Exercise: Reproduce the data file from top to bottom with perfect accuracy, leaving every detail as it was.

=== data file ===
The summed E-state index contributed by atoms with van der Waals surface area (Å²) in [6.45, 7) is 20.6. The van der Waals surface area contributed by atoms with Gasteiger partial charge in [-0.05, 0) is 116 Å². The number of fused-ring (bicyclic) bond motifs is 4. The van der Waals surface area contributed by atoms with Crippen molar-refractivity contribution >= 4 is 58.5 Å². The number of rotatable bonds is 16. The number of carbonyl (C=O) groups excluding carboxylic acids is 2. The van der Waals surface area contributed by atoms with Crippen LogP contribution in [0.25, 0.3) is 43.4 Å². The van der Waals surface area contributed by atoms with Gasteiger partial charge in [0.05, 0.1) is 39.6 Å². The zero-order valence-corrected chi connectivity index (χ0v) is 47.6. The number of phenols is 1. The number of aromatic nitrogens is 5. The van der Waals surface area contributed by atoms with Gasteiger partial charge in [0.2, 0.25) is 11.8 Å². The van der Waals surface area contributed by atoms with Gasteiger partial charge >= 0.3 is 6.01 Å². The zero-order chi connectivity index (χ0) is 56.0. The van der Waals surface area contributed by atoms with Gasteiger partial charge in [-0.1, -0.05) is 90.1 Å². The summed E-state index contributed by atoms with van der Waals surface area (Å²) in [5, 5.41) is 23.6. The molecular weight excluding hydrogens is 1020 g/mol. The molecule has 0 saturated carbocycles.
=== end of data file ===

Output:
The summed E-state index contributed by atoms with van der Waals surface area (Å²) in [6.45, 7) is 20.6. The van der Waals surface area contributed by atoms with Gasteiger partial charge in [-0.05, 0) is 116 Å². The number of fused-ring (bicyclic) bond motifs is 4. The van der Waals surface area contributed by atoms with Crippen molar-refractivity contribution >= 4 is 58.5 Å². The number of rotatable bonds is 16. The number of carbonyl (C=O) groups excluding carboxylic acids is 2. The van der Waals surface area contributed by atoms with Crippen LogP contribution in [0.25, 0.3) is 43.4 Å². The van der Waals surface area contributed by atoms with Gasteiger partial charge in [0.05, 0.1) is 39.6 Å². The zero-order valence-corrected chi connectivity index (χ0v) is 47.6. The number of phenols is 1. The number of aromatic nitrogens is 5. The van der Waals surface area contributed by atoms with Gasteiger partial charge in [0.2, 0.25) is 11.8 Å². The van der Waals surface area contributed by atoms with Gasteiger partial charge >= 0.3 is 6.01 Å². The zero-order chi connectivity index (χ0) is 56.0. The van der Waals surface area contributed by atoms with Gasteiger partial charge in [-0.1, -0.05) is 90.1 Å². The summed E-state index contributed by atoms with van der Waals surface area (Å²) in [5, 5.41) is 23.6. The molecular weight excluding hydrogens is 1020 g/mol. The molecule has 0 saturated carbocycles.